Sometimes I wonder, as I look at historical photos, how the people in them view themselves today.
I think, for instance, about the New Orleans mothers who woke up on November 14, 1960, got dressed, combed their hair (or tied a scarf around their rollers), fed their children, maybe packed a lunch or two, and then marched off to scream at a six-year old outside William Franz Elementary School.
What in the world were they thinking then? And, what in the world are they thinking as they look back on that time now?
How had they twisted things up so much in their heads that they felt justified screaming hateful things at a child because she wanted to go to school? Are they as horrified as the rest us now?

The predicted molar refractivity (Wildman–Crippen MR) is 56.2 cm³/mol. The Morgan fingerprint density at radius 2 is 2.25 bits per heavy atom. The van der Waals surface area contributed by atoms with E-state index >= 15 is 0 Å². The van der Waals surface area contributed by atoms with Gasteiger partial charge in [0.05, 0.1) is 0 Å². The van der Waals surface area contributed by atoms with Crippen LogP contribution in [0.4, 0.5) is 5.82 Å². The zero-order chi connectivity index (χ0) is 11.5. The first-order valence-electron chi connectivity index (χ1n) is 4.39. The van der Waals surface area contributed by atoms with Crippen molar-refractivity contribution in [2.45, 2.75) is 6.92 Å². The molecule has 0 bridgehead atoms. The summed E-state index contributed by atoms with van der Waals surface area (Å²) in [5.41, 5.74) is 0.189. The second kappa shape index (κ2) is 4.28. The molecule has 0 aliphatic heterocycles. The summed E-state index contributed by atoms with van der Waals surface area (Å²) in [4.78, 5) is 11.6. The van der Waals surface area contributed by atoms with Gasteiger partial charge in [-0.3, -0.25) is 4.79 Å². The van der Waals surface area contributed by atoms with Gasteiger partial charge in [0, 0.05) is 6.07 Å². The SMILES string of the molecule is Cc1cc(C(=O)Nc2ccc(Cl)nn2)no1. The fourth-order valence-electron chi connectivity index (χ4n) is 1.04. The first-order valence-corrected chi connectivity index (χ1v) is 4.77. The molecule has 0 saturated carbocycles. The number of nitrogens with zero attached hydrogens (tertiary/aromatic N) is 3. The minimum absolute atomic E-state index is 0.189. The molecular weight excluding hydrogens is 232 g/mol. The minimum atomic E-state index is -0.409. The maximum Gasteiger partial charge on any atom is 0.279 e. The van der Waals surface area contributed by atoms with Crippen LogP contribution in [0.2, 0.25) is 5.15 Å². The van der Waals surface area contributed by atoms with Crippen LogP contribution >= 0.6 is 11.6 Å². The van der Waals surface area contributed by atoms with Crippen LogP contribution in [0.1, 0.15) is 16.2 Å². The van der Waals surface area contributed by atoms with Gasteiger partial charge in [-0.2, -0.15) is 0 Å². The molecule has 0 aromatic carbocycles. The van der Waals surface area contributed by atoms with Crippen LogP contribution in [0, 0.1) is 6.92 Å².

I bring this up on the day we celebrate Martin Luther King jr., and during a week in which we honor the peaceful transfer of power from one presidential administration to another following the most contentious election of my lifetime, because I hope we can hold ourselves to higher standards as we age.
We can stand together in support of so many principles — freedom, justice, equality, courage, honor, respect — even as we continue to debate the merits of the people we elect to represent those values.
We can condemn outrageous behavior we know in our hearts is wrong, and we should do it every chance we get.
As Martin Luther King jr. said, “The ultimate measure of a man is not where he stands in moments of comfort and convenience, but where he stands at times of challenge and controversy.”
Congratulations to President-elect Joe Biden and God Bless America.